Faith & Fandom
Superman : The Son Who Came To Save
A doomed world, a son sent from above by his father, the son living among men even though he is far above the rest of mankind, serving man until he dies saving them, and then resurrecting later. At this point in the conversation you could be talking about Superman or Jesus. The recent discord over the Biblical Themes in “Man Of Steel” just goes to show that most of America, while being familiar with Superman, obviously never paid attention to the mythos. The parallels between Superman and Jesus aren’t unintentional and at different times throughout history have played a big part of Superman’s character.
While the similarities are easy, there are also plenty of differences; -Superman may be “like a god” as his father Jor-El states, but he is still as broken and sinful as we are. *Jesus states in John 10:30, “I and the Father are one.” In Colossians 1:15 we see, “The Son is the image of the invisible God, the firstborn over all creation.” -Superman was sent by his father to this world, but it was for the sake of saving his son, not the world. His world Krypton was condemned at the start and getting his son out of there was his only choice of saving him. *Jesus, in opposite, was sent to our world because it was condemned. “For God did not send his Son into the world to condemn the world, but to save the world through him.” – John 3:17, and in doing so God knew that He would be sacrificing His Son, not saving Him.
-Superman’s name and image is built on the idea of his amazing strength (faster than a speeding bullet, more powerful than a locomotive, able to leap tall buildings in a single bound...etc.) They don’t call him the “Man of Steel” for nothing. *Jesus, although He contained literally all power and strength (For in him all things were created: things in heaven and on earth, visible and invisible, whether thrones or powers or rulers or authorities; all things have been created through him and for him. He is before all things, and in him all things hold together. – Colossians 1:16-17) , He was the absolute model of meekness (He was oppressed and afflicted, yet he did not open his mouth; he was led like a lamb to the slaughter, and as a sheep before its shearers is silent, so he did not open his mouth. – Isaiah 53:7).
I’ve never been the biggest fan of the big blue boy-scout. I think I’ve always liked him best in conjunction with Batman, but I remember him “dying.” I was 11 years old when Superman died in issue #75, in 1992. Superman gave his life to defeat the abominable juggernaut that is Doomsday. I remember going to a gas station on the corner of Hwy 301 and Broad St. in St. Pauls, NC. I walked into the gas station that was then called “The Pantry” and I remember staring at this Superman comic book that was wrapped in plastic and black with the logo on the front. People talked about it for years. I even have a funeral arm band from Superman’s funeral. I don’t remember where I got that thing, but it’s in my comic collection. I remember thinking this was a big deal. As I’ve learned though, no one, and I mean no one stays dead in comic books. Later, Superman came back, furthering the comparisons between him and Jesus.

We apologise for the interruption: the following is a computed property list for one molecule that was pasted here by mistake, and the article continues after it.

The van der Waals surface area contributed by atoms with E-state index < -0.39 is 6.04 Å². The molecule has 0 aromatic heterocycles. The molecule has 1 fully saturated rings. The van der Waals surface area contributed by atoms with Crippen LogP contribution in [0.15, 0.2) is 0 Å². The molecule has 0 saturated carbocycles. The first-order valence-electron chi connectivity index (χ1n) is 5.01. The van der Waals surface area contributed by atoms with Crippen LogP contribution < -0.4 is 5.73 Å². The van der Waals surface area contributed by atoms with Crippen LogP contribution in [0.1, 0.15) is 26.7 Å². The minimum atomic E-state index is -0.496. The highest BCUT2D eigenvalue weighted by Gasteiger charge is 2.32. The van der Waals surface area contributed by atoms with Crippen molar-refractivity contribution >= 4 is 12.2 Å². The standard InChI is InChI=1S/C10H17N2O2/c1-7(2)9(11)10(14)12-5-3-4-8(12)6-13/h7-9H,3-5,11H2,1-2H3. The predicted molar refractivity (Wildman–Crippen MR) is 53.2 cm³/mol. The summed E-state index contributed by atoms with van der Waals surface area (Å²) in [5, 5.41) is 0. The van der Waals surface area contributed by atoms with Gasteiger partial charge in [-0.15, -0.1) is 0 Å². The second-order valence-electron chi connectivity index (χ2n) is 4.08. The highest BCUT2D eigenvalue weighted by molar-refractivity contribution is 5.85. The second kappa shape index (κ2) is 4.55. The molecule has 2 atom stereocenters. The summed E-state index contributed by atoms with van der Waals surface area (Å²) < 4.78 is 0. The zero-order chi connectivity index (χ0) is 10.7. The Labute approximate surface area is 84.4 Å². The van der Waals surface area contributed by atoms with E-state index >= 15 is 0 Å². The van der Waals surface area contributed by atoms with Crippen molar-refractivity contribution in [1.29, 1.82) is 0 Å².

Just a couple years after this, I remember hearing about Jesus for the first time. Now I grew up in the south, so of course I had heard of Jesus, but this was when I HEARD about Jesus. I went to a lock-in (there was a cute girl going, so I went), and
that night a man named Mike Kinlaw told me about Jesus. About how we were all sinners (Romans 3:23), that our sin separated us from God and brought death into the world (Romans 6:23), and that Jesus came to save me (Romans 5:8, 6:23, John 3:16). That He died for me and rose again. When I heard this I remember picturing Superman dying in Lois Lanes arms, and that image of Superman’s torn cape flapping in the wind, but then my heart focused and I saw more than just a story to this. These words hit me like truth, like they were truer than any words I had ever heard before in my life.
The idea that Jesus came to save me, not from a behemoth villain, but from the sin in the world and in my very own heart. That He died for me, not slugging it out, getting punched through buildings and destroying half of a city, but that He willingly laid down and died to take my punishment. That He didn’t remain dead. That He lives. That this wasn’t just a marketing scheme from a comic book company, where they have to bring back their main man because they can’t stay afloat without him. He conquered death because God raised Him, and in Him I have that same hope. There will always be comparisons between Superman and Jesus, but I know where my heart and faith reside. Superman may as well be a kid running around with his underwear on the outside of his pants and a towel in the back of his shirt.